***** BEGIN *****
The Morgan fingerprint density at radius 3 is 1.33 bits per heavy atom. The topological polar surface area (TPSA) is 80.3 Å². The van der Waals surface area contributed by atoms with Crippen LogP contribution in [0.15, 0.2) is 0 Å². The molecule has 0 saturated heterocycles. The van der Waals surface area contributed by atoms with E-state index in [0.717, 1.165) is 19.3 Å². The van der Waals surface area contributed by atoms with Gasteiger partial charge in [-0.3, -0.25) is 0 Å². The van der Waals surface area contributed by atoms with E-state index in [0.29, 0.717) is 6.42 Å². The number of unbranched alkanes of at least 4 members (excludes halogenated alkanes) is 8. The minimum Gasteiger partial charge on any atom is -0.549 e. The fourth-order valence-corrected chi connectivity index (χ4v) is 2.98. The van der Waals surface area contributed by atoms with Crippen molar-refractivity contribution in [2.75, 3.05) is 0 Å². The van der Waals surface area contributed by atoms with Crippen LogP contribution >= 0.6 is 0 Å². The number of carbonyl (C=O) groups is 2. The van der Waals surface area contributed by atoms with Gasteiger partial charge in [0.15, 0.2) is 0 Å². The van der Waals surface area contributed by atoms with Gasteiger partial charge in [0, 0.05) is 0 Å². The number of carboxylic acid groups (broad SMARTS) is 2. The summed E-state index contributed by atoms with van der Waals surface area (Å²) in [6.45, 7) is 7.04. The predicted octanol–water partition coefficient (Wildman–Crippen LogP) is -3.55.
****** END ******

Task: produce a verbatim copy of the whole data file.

The Morgan fingerprint density at radius 3 is 1.33 bits per heavy atom. The topological polar surface area (TPSA) is 80.3 Å². The van der Waals surface area contributed by atoms with Crippen LogP contribution in [0.15, 0.2) is 0 Å². The molecule has 0 saturated heterocycles. The van der Waals surface area contributed by atoms with E-state index in [0.717, 1.165) is 19.3 Å². The van der Waals surface area contributed by atoms with Gasteiger partial charge in [-0.3, -0.25) is 0 Å². The van der Waals surface area contributed by atoms with E-state index in [0.29, 0.717) is 6.42 Å². The number of unbranched alkanes of at least 4 members (excludes halogenated alkanes) is 8. The minimum Gasteiger partial charge on any atom is -0.549 e. The fourth-order valence-corrected chi connectivity index (χ4v) is 2.98. The van der Waals surface area contributed by atoms with Crippen molar-refractivity contribution in [2.75, 3.05) is 0 Å². The van der Waals surface area contributed by atoms with Crippen LogP contribution >= 0.6 is 0 Å². The number of carbonyl (C=O) groups is 2. The van der Waals surface area contributed by atoms with Gasteiger partial charge in [0.15, 0.2) is 0 Å². The van der Waals surface area contributed by atoms with Gasteiger partial charge in [0, 0.05) is 0 Å². The number of carboxylic acid groups (broad SMARTS) is 2. The summed E-state index contributed by atoms with van der Waals surface area (Å²) in [6.45, 7) is 7.04. The predicted octanol–water partition coefficient (Wildman–Crippen LogP) is -3.55.